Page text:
Coastal cutthroat

Marine Areas

  • Sekiu and Pillar Point
  • East Juan de Fuca Strait
  • San Juan Islands
  • Deception Pass, Hope Island, and Skagit Bay
  • Ports Susan and Gardner
  • Admiralty Inlet
  • Seattle-Bremerton Area
  • Tacoma-Vashon Island
  • Hood Canal
  • South Puget Sound
  • Lakes by County

    Clallam County

  • Beaver Lake
  • Dickey Lake
  • Lake Pleasant
  • Lake Sutherland
  • Wentworth Lake
  • Clark County

  • Battle Ground Lake
  • Klineline Pond
  • Yale Reservoir
  • Cowlitz County

  • Merrill Lake
  • Grays Harbor County

  • Failor Lake
  • Lake Aberdeen
  • Quigg Lake
  • Sylvia Lake
  • Wynoochee Lake
  • Island County

  • Admiralty Bay Pd - E
  • Admiralty Bay Pd - W
  • Deer Lake
  • Lake Goss
  • Jefferson County

  • Silent Lake
  • Teal Lake
  • King County

  • Cottage Lake
  • Deep Lake
  • Fish Lake
  • Lake Dolloff
  • Lake Margaret
  • Lake Sammamish
  • Lake Sawyer
  • Lake Union
  • Lake Washington
  • Langendorfer Lake
  • Moss Lake
  • Peterson Lake
  • Sunday Lake
  • Kitsap County

  • Island Lake
  • Long Lake
  • Wildcat Lake
  • Lewis County

  • Davis Lake
  • Lake Scanewa
  • Mayfield Lake
  • Mineral Lake
  • Riffe Lake
  • South Lewis County Park Pond
  • Mason County

  • Cady Lake
  • Devereaux Lake
  • Isabella Lake
  • Lake Cushman
  • Lake Wooten
  • Lost Lake
  • Melbourne Lake
  • Nahwatzel Lake
  • Price Lake
  • Spencer Lake
  • Tee Lake
  • Tiger Lake
  • Trails End Lake
  • Twin Lake - Big
  • Wood Lake
  • Pierce County

  • Alder Lake
  • San Juan County

  • Cascade Lake
  • Mountain Lake
  • Skagit County

  • Beaver Lake
  • Big Lake
  • Clear Lake
  • Lake Campbell
  • Lake Cavanaugh
  • Lake McMurray
  • Lake Shannon
  • Pass Lake
  • Whistle Lake
  • Skamania County

  • Goose Lake
  • Swift Power Canal
  • Snohomish County

  • Ballinger Lake
  • Blackmans Lake
  • Bosworth Lake
  • Cassidy Lake
  • Chitwood Lake
  • Crabapple Lake
  • Hanson Lake
  • Jay Lake
  • Kellogg Lake
  • Lake Dorothy
  • Lake Goodwin
  • Lake Howard
  • Lake Julia
  • Lost (Crappie) Lake
  • Lost (Devil’s) Lake
  • Lost Lake (near Lake Chaplain)
  • Shaw Lake
  • Smelling Lake
  • Spada Lake
  • Storm Lake
  • Temple Pond
  • Thurston County

  • Offutt Lake
  • Skookum Reservoir
  • Summit Lake
  • Ward Lake
  • Whatcom County

  • Lake Padden
  • Lake Samish
  • Lake Terrell
  • Lake Whatcom
  • Silver Lake
  • Squalicum Lake
  • Information & Facts

    Coastal cutthroat (Resident & Sea-run) -- Photos courtesy wildfishconservancy.orgSpecies Name
    Coastal cutthroat
    (Oncorhynchus clarki clarki)

    Common Names
    Coastal Cutthroat Trout, Red-Throat, Harvest Trout

    Size Range
    Average 7-9 inches. Coastal cutthroat can grow to 10-18 inches in quality populations.

    State Record
    12.00 lbs; W. Welsh; Lake Crescent, Clallam County; July 1, 1961

    Resident coastal cutthroat trout are one of three subspecies of cutthroat trout that occur in Washington and one of the two that are native.  The other native is the westslope.  There is also an anadromous, or ‘sea-run’ coastal cutthroat.  The coastals have dark green backs with olive sides and silver bellies along with numerous irregular spotting over their entire body, including below the lateral line. Resident cutthroat trout can be mistaken for rainbow trout, but they have two distinguishing features that rainbow do not: the underside of the cutthroat’s lower jaw has red slash marks on each side (where it gets its name from) and small teeth on the back of the tongue.  The cutthroat's upper jaw also extends past the back edge of the eye, where is does not in rainbow (except for rainbow over 20 inches).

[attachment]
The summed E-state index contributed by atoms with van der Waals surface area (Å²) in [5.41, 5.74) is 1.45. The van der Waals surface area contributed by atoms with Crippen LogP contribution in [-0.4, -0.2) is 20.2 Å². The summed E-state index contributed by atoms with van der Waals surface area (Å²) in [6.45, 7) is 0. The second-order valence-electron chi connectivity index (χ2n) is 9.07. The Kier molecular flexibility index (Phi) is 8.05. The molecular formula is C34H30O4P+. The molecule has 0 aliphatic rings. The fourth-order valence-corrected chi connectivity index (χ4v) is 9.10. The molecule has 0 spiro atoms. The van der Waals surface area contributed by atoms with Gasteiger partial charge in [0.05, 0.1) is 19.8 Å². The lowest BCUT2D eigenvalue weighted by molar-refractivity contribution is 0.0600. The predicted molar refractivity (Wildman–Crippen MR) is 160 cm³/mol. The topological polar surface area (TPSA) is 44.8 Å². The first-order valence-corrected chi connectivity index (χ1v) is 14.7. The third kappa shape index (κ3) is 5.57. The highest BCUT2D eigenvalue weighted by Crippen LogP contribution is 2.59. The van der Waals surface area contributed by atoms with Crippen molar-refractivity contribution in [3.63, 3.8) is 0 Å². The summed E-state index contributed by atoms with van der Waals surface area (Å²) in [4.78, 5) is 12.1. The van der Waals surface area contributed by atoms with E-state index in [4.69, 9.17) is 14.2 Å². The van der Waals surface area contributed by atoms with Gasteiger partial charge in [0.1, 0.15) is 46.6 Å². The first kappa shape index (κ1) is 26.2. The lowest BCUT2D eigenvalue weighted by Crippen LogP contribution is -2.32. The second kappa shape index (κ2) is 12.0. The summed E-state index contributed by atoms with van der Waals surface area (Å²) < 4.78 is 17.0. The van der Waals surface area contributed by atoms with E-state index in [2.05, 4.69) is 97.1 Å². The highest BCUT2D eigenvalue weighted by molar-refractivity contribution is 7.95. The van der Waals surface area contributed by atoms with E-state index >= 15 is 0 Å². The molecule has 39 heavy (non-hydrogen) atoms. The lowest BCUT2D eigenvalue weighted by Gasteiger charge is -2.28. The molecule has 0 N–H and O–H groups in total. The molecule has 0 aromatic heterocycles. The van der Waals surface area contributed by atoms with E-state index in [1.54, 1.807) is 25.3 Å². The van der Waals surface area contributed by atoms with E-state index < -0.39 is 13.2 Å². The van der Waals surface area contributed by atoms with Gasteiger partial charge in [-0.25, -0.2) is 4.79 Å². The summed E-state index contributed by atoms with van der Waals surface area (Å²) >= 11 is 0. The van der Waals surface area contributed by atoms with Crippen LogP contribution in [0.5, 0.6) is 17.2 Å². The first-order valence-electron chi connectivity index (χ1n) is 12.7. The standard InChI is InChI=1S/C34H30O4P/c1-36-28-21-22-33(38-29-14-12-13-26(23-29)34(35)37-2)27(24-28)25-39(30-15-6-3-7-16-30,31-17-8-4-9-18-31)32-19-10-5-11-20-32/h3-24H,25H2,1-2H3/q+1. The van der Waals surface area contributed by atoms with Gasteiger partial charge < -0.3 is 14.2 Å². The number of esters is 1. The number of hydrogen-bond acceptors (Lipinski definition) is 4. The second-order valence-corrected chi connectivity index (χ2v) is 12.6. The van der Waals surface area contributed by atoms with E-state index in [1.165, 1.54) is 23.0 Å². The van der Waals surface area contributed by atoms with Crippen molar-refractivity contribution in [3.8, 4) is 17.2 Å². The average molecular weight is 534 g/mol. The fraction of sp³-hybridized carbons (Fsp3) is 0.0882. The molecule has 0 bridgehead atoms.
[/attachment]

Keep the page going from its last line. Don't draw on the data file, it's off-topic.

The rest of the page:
Where to fish for Coastal cutthroat
    The resident form of coastal cutthroat trout are widely distributed throughout Western Washington (west of the Cascades). They are also present in lakes, along with tributaries to the Strait of Juan de Fuca, Hood Canal, Puget Sound, coastal streams, and in tributaries of the lower Columbia River.  Although a resident cutthroat trout may be found throughout a stream, the majority of them are found in small headwater streams above impassable barriers.

    How to fish for Coastal cutthroat
    Resident cutthroat trout are aggressive and opportunistic feeders, preying on insects, leeches, crustaceans, and fish.  They prefer to occupy deep pools or locations along lake shorelines, especially where there is an abundant amount of submerged debris.  Stillfishing and trolling are two popular methods used to fish for resident coastal cutthroat trout.  In addition to bait, resident coastal cutthroat trout can be caught using a wide variety of artificial lures and flies.  Popular spinner and spoon brands are Blue Fox, Vibrax, Mepps, Triple Teasers, Little Cleo, and Flafishes.  Fly fishers will want to “match the hatch” and some popular types of fly patterns are nymphs, streamers, and dry flies.  As the water temperature warms up during the summer, the fish will be found closer to the bottom.

    As with any species, before beginning your fishing trip for resident coastal cutthroat trout, you will want to check the regulations for the location you will fish.  Many streams in the Puget Sound region are closed to fishing unless stated otherwise in the regulations pamphlet.  There may also be some gear restrictions.